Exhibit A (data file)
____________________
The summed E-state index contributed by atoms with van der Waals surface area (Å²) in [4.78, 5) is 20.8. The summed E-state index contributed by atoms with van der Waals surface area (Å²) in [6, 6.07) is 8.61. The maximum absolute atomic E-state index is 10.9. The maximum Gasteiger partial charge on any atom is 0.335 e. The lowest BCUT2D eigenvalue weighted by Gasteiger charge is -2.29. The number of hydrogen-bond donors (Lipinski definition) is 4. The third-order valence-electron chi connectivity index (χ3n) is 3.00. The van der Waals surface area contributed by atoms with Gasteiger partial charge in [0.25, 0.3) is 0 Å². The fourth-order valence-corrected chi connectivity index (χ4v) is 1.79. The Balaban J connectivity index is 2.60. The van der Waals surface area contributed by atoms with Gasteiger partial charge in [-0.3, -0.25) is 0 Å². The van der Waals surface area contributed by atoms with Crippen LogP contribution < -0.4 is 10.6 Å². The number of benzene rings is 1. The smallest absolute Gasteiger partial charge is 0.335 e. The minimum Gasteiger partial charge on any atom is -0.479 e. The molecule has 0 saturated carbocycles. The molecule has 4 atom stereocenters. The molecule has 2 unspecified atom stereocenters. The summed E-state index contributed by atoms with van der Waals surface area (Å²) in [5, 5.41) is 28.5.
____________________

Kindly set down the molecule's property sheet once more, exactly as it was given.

The summed E-state index contributed by atoms with van der Waals surface area (Å²) in [4.78, 5) is 20.8. The summed E-state index contributed by atoms with van der Waals surface area (Å²) in [6, 6.07) is 8.61. The maximum absolute atomic E-state index is 10.9. The maximum Gasteiger partial charge on any atom is 0.335 e. The lowest BCUT2D eigenvalue weighted by Gasteiger charge is -2.29. The number of hydrogen-bond donors (Lipinski definition) is 4. The third-order valence-electron chi connectivity index (χ3n) is 3.00. The van der Waals surface area contributed by atoms with Gasteiger partial charge in [0.25, 0.3) is 0 Å². The fourth-order valence-corrected chi connectivity index (χ4v) is 1.79. The Balaban J connectivity index is 2.60. The van der Waals surface area contributed by atoms with Gasteiger partial charge in [-0.3, -0.25) is 0 Å². The van der Waals surface area contributed by atoms with Crippen LogP contribution < -0.4 is 10.6 Å². The number of benzene rings is 1. The smallest absolute Gasteiger partial charge is 0.335 e. The minimum Gasteiger partial charge on any atom is -0.479 e. The molecule has 0 saturated carbocycles. The molecule has 4 atom stereocenters. The molecule has 2 unspecified atom stereocenters. The summed E-state index contributed by atoms with van der Waals surface area (Å²) in [5, 5.41) is 28.5.